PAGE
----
.
    The fact that moral considerations were invoked to justify past wars which are now seen as immoral also tends to make a war for honor, today, a tough sell.
    .
    I think the passage in Howard’s October speech that most brings “reputation” — or extrinsic honor — to the fore is one that you did not quote:

    “But Australians will also take their place within that coalition as highly respected and highly prized comrades in arms. Through decades of close military co-operation, in peacetime and in war, America has grown to respect the quality of our soldiers, our sailors and our airmen. In training, equipment and, most of all, in personal courage and commitment, the men and women of the Australian Defence Forces are the equal of any in the world.”
    .
    It is fair to read this as “we have a reputation to maintain.”
    .

    In Howard’s speech, there is also a logic of both “fear” and “interest.” When Howard says the attack “had the twin goals of crippling fear and economic chaos,” he is supplying a reason why Australians should assist in “rooting out the evil” [a phrase from his Sept. 17 speech in Parliament http://tinyurl.com/hcpq3z2%5D — namely, that Al-Qaida is a threat to themselves as well, and they will secure their well-being by eradicating it.

  2. Graham Says:

    I’m under the influence of James Bowman’s theory about how ‘honour’ has evolved in the western world from classical through Christian to modern times, and how as a result our understanding of the term differs from not only that of other cultures but of our own past.

    With that in mind, is this:

    “Broadly defined, honour encompasses a sense of justice, what is morally right, values and beliefs. It could also encompass reputation, if that is intimately tied with a sense of doing what is right. However, the meaning of honour can vary from person to person, from state to state, and changes over time. ”

    really the definition of honour Thucydides is getting at? Particularly your decision to weigh the elements of justice, moral rightness, values and beliefs more heavily than or more consistently than the element of reputation, and in addition to actually incorporate a moral element into reputation itself.

    It’s not that I am unaware that the Greeks of that time considered issues of justice. Even if I had not been aware, this roundtable has addressed their concerns about defining and implementing justice. Rather it seems that justice is a separate albeit overlapping question, rather than an integral component of honour. Indeed, they can conflict insofar as the peer/honour group of any person or state [other comparable people or states] may impose different behaviour demands than those of any particular school of justice or any other observing parties who may take it on themselves to judge.

    A. E. Clark’s response above is valuable but also assumes morality and honour are essentially the same question, or at least conflates the decline of one with the decline of the other. I would suggest that western countries made it at least up to 1914 very much arguing from both of those considerations without actually treating them as the same thing. Even when making both arguments for the same end they are distinguishable- the moral obligation of defending poor little Belgium, the legal obligation of the 1830 treaty, and the honour obligation of British reputation and power are obviously intertwined, but not the same.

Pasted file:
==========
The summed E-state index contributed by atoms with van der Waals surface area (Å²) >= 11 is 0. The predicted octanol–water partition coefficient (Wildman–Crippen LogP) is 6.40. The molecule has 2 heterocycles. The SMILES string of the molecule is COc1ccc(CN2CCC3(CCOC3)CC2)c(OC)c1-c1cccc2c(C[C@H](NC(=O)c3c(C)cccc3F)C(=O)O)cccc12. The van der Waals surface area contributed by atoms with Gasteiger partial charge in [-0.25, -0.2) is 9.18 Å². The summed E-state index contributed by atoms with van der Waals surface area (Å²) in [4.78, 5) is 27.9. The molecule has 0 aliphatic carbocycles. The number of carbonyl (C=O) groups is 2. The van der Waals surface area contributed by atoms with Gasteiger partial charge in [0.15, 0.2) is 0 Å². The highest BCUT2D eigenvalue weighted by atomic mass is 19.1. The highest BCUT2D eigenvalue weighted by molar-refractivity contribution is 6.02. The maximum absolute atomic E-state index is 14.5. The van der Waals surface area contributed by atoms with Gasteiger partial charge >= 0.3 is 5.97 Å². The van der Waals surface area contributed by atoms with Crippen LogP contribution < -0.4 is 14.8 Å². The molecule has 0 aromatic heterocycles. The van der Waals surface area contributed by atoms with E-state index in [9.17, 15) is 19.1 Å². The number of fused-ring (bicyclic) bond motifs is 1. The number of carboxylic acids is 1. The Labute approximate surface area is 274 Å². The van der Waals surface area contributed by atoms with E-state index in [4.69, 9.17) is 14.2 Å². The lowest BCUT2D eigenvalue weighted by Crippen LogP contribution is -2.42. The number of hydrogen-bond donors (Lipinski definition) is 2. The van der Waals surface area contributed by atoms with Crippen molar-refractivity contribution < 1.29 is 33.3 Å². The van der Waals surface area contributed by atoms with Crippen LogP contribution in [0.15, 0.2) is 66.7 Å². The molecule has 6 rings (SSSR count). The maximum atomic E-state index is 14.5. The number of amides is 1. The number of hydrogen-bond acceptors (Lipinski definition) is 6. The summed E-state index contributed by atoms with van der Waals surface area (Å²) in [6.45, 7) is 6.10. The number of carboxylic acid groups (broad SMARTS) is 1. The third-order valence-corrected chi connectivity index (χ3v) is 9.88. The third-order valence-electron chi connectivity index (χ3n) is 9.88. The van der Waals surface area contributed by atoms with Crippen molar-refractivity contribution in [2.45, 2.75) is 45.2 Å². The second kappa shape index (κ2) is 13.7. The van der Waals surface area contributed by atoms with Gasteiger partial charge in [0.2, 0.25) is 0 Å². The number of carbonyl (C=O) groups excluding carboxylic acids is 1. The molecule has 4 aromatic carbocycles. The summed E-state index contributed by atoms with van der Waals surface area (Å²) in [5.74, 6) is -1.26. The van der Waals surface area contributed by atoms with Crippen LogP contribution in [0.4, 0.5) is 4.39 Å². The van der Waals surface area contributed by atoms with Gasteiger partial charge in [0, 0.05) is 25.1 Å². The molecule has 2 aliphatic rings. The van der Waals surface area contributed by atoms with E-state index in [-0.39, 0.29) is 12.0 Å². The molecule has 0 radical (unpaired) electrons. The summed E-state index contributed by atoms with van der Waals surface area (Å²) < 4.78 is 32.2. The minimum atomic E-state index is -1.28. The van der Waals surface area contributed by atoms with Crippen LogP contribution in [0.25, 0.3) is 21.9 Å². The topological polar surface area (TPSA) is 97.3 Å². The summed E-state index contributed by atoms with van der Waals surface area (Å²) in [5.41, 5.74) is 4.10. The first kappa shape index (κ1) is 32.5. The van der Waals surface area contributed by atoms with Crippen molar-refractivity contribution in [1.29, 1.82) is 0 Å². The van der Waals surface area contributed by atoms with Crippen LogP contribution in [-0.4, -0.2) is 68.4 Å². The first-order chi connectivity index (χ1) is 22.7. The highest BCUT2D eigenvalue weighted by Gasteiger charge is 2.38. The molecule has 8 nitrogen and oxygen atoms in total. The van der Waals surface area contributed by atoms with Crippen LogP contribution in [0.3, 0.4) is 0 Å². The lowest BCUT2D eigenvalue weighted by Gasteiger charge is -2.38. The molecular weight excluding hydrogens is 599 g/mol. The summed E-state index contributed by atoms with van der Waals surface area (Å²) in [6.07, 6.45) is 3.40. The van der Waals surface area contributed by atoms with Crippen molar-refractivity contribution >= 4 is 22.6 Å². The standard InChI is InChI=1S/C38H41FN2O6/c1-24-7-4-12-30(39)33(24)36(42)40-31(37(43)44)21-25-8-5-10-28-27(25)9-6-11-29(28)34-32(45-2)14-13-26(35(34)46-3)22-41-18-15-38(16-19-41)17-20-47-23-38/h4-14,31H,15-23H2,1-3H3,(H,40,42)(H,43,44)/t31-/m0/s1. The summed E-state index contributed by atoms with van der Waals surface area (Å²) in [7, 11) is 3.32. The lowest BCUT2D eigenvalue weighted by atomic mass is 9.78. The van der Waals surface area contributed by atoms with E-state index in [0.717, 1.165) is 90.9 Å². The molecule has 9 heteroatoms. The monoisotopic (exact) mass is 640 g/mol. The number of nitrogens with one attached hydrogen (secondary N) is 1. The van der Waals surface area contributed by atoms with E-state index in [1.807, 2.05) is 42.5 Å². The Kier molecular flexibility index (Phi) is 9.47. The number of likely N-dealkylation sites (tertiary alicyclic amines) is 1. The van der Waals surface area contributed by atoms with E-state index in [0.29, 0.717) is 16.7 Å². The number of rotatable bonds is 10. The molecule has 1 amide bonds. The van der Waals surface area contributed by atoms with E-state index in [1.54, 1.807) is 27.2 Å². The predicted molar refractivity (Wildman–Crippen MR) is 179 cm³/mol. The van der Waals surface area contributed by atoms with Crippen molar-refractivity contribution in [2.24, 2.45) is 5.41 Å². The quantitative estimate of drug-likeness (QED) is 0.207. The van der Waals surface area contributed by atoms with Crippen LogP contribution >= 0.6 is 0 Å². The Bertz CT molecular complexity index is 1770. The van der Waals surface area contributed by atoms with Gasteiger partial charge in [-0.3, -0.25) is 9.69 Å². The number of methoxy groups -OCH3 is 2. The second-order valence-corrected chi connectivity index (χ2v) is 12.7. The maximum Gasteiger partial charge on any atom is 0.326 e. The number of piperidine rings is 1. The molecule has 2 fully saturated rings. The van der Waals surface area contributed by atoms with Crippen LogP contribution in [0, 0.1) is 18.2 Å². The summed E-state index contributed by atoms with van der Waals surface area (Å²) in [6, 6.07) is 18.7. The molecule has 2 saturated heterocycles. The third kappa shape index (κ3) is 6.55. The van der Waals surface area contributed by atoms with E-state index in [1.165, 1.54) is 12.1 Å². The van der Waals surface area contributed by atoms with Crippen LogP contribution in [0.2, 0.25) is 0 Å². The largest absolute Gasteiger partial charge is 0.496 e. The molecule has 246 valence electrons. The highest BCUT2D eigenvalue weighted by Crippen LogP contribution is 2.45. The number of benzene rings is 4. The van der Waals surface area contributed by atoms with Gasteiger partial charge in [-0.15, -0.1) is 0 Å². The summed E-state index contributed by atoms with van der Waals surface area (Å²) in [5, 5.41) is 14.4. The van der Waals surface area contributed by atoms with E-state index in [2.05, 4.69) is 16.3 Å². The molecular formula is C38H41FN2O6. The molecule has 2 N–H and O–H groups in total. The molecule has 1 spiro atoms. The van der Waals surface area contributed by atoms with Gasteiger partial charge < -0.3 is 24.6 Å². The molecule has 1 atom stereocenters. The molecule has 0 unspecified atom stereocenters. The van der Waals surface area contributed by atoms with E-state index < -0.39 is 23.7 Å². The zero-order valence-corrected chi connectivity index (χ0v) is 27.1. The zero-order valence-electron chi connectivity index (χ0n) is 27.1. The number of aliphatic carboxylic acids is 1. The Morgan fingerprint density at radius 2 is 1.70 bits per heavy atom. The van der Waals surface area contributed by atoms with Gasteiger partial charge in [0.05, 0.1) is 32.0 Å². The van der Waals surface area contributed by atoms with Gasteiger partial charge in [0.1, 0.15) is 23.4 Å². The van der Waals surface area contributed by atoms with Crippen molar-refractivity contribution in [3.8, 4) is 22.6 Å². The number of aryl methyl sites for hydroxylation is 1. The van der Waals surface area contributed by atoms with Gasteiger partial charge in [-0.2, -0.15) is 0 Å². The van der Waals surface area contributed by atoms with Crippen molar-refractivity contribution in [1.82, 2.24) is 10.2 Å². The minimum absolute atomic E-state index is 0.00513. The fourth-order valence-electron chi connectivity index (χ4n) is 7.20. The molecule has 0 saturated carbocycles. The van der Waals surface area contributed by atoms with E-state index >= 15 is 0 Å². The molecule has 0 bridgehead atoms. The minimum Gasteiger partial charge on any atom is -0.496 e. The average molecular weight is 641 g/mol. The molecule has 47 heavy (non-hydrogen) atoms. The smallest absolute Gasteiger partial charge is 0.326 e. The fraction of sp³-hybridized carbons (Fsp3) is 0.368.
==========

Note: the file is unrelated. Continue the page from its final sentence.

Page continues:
3. Graham Says:

    Or to be less verbose:

    1. Honour and Reputation are partners, not opposites.

    2. Honour and Justice, though they may be allied, are the separate concepts.

  4. A. E. Clark Says:

    I would indeed distinguish between intrinsic honor (which I would describe as a subset of morality) and extrinsic honor, which is more a matter of maximizing one’s social credit, “face”, etc. And I argued in an earlier post that intrinsic honor plays what might seem to us a small role in the world of Thucydides, where honor (Gk. time) is extrinsic.
    .
    It appeared to me that Ms. Sambhi, invoking a “sense of what is morally right . . . doing what is right,” was using “honor” in a modern sense and I continued the discussion on that basis.
    .
    Graham is right to note the variety of motives that were adduced for coming to the aid of Belgium — distinguishing “noblesse oblige”/Christian charity” from a sense of legal obligation, for example.
    .
    But these distinctions become otiose when morality is reductionistically based on utility.
    .
    I remember the day in the late 1970s when a student at the University of Chicago Law School explained to me that justice is defined as whatever will in the long run maximize Gross National Product. When such a mindset becomes dominant in a culture, most of what has in the past been considered morality will find no place — and especially that constellation of loyalty, faithfulness to one’s word, acknowledgment of the rights of others, etc., which was for a few hundred years called “honor.”
    .
    I am therefore inclined to stand by my “conflat[ing] the decline of [intrinsic honor] with the decline of [morality]:” the decline of the latter implies the decline of the former.

  5. A. E. Clark Says:

    If I may add: Graham’s choice of World War I as the turning point seems correct — that pretty much extinguished honor between nations. It took a generation or two for that demoralization to filter down from inter-elite relationships to the everyday life of the common people, but since we are talking about geopolitics, WWI is the right epoch to cite.

  6. David Ronfeldt Says:

    America’s exceptional rise as a world power, and the influence of U.S. policies and strategies, have stemmed in part from our not emphasizing honor. Dignity yes, but not honor. We’ve relied on other concepts, like credibility and reliability as a partner, that presume honor without parading it. Actors that emphasize honor tend to get sensitive, clannish, and fightin’-mad when pressured (like turf gangs). In some situations and for some groups, that can be ok, make sense at times, even be a big plus (e.g., in military units). But our positioning as a world power — American strategic culture, grand strategy, and diplomacy — have generally benefitted from not putting honor front and center, indeed from hardly ever mentioning it.
    .